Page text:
Like the physical career get-together, most of the jobs seem to be involved in some sort of sales. But many of these things were all over the map, literally. Just struck me as a bit odd: If you have a virtual set-up, shouldn’t these be virtual jobs? That is, something you can do from your home computer? Just a thought.




When worries turn to blues

As I mentioned in a previous entry, yesterday I attended a job fair. I polished up my resume, brought a wad of business cards, and headed out to a hotel on a local highway. The atmosphere was a gloomy as the weather, a cold, grey day with intermittent rain. was a few minutes early and went into the large conference room where about 100 job-seekers crowded together to hear presentations from the companies looking for help. Now, I know the idea of these things is to network, but overhearing some of the conversations led me to believe that none of my fellow searchers were members of my field.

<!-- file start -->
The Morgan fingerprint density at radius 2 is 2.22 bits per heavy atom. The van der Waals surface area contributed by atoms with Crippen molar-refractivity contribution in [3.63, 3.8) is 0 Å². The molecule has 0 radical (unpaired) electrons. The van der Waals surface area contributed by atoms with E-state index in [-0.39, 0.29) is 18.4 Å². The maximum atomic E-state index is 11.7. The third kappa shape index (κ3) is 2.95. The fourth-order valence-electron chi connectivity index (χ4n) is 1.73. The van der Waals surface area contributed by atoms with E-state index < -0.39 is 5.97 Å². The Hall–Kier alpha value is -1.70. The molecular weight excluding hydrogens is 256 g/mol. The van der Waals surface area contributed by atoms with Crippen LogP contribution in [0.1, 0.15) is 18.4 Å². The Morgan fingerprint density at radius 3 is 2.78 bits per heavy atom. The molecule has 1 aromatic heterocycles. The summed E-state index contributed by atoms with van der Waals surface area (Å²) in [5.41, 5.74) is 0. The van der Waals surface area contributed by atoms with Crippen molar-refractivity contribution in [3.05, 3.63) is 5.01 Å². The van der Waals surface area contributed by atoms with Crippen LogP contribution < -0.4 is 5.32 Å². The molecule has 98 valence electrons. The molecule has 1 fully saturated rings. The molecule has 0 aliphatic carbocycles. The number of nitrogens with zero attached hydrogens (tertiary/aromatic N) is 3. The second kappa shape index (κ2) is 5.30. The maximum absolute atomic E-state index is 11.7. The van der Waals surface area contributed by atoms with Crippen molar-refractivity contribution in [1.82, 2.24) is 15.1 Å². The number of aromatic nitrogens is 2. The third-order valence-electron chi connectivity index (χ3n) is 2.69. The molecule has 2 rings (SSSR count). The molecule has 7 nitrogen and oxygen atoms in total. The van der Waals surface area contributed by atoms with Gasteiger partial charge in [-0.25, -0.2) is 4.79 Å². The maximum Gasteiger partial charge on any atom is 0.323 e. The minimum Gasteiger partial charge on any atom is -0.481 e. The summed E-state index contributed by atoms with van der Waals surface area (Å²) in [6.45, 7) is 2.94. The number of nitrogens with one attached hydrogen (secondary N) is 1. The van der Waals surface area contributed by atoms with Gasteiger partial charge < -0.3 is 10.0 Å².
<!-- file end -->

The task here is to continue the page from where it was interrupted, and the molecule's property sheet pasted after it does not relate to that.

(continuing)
A few people were chatting (there’s always at least one real chatterbox who offers way too much personal information), but most were somber. Thank goodness for smartphones; they can provide a protective cocoon, giving the illusion of being busy so you can be left alone. I kept notes on mine for this entry.

The “host” came out to warm up the crowd with jargon, cliches, and a lot of sports metaphors, as well as a lot of “self-actualization” talking points. I learned I have two potential strikes against me: age and being in a dying profession. Great. He also put the knock on on-line job searches, which also filled me with good feelings.  (At one point he even tried to peddle a self-help book. That’s when I considered walking out.)